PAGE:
Dear Friend of surfing,
Tomorrow, June 20th, we celebrate surfing. We celebrate something that we really love and enjoy. But as in any true love, our love for the sport of surfing should be demonstrated each day. We should take the time to enjoy the waves, the ocean, the beaches, but we also should be defenders of the health and integrity of the ocean, so that it, too, can have a long and healthy life.
For thousands of years, human beings saw the ocean as something endless and eternal, a symbol of something indestructible. Nowadays we have a better understanding that that’s not the way it is. It is very big, but it’s also very fragile. For thousands of years we have been destroying and polluting it and thereby shortening its healthy life. But the last decades have been especially destructive. Like Jacques Cousteau used to say: “It’s very likely that in our generation we will see the ocean turn into an empty and polluted body of water”… Unless we do something about it and change our relationship with it.
Surfers have the good fortune of being one of the human groups that enjoy the ocean the most and destroy it the least, but we are also part of the problem – especially if we allow its degradation and pollution in any way. It’s up to us to educate ourselves on how to become part of the solution rather than continuing to be part of the problem. This process starts in our homes with our leaky faucets, broken toilets, cars that leak oil or grease, wastewater from our washing machines, or whatever. Remember that most everything we see on the streets eventually ends up in the ocean.
This means that everywhere we go – from school to the office to the work place, in the public or private sector – there’s something we can do. A more moderate and less selfish use of nature signifies simply that more nature will be available to more people for a greater length of time.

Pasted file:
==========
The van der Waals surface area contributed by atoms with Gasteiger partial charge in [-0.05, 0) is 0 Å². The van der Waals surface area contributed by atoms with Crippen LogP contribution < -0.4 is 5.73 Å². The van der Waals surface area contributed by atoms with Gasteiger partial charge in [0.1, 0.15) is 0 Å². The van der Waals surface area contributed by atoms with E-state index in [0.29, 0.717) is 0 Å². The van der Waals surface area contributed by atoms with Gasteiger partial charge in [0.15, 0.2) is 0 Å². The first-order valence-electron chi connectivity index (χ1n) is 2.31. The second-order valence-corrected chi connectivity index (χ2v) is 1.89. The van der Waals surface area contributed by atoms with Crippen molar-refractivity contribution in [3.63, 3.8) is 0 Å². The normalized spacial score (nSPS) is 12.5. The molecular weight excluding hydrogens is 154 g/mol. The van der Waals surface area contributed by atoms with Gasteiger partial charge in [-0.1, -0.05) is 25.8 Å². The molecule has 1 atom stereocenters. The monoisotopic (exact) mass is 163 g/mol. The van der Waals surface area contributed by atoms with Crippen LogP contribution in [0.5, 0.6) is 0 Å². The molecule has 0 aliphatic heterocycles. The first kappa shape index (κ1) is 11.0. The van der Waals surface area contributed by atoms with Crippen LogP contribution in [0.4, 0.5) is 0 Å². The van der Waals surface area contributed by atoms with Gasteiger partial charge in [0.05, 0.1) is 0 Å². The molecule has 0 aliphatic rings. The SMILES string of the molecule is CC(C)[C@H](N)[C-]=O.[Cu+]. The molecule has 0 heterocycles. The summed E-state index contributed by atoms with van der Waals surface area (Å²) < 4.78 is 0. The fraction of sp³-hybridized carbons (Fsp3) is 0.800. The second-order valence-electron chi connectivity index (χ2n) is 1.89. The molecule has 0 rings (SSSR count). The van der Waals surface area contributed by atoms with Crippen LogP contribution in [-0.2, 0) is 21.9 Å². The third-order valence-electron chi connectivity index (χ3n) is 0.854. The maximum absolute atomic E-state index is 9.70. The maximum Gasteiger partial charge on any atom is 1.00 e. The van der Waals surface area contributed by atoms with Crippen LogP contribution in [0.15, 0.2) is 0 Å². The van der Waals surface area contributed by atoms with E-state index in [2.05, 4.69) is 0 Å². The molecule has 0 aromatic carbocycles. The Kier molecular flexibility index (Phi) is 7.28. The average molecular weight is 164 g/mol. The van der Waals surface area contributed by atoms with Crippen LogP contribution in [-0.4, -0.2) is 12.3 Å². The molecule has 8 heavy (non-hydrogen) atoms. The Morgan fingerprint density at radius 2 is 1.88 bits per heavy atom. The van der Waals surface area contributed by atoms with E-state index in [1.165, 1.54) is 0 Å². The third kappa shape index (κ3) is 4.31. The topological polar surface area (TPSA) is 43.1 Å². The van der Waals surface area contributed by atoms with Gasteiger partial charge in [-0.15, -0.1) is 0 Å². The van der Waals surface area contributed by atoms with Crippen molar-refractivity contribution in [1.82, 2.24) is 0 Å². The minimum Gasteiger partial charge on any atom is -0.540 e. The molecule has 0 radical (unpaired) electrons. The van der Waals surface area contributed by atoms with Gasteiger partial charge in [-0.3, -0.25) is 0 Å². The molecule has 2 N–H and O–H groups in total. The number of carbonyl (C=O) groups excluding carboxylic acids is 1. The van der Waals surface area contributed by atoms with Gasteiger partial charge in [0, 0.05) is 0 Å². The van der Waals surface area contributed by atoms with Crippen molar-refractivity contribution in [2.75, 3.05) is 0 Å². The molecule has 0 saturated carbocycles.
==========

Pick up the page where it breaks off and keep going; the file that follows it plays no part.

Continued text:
It is water, including that of the ocean, which makes the biggest difference between our planet and the rest of the planets of the solar system. That’s the reason there is life here. That’s why our planet is so special. We should demonstrate our true love for this world by taking care, preserving, and preventing our oceans from continuing to be the silent victims. Let’s all be guardians of the ocean. Let’s all get educated about the ocean. Let’s all be lovers of its health. But especially, let’s use it in ways that honor its existence. It depends on us. The ocean gave us life. Now it’s our time to make sure that the ocean’s life remains a good one.
International Surfing Association
The International Surfing Association (ISA), founded in 1964, is recognized by the International Olympic Committee as the World Governing Authority for Surfing. The ISA governs and defines Surfing as Shortboard, Longboard & Bodyboarding, StandUp Paddle (SUP) Racing and Surfing, Para Surfing, Bodysurfing, Wakesurfing, and all other wave riding activities on any type of waves, and on flat water using wave riding equipment. The ISA crowned its first Men’s and Women’s World Champions in 1964. It crowned the first Big Wave World Champion in 1965; World Junior Champion in 1980; World Kneeboard Champions in 1982; World Longboard Surfing and World Bodyboard Champions in 1988; World Tandem Surfing Champions in 2006; World Masters Champions in 2007; World StandUp Paddle (SUP, both surfing and racing) and Paddleboard Champions in 2012; and World Para Surfing Champions in 2015.
ISA membership includes the surfing National Federations of 108 countries on five continents. The ISA is presided over by Fernando Aguerre (ARG). The Executive Committee includes four Vice-Presidents Karín Sierralta (PER), Kirsty Coventry (ZIM), Casper Steinfath (DEN) and Barbara Kendall (NZL), Athletes’ Commission Chair Justine Dupont (FRA), Regular Members Atsushi Sakai (JPN) and Jean Luc Arassus (FRA) and ISA Executive Director Robert Fasulo as Ex-officio Member.
Its headquarters are located in La Jolla, California (USA).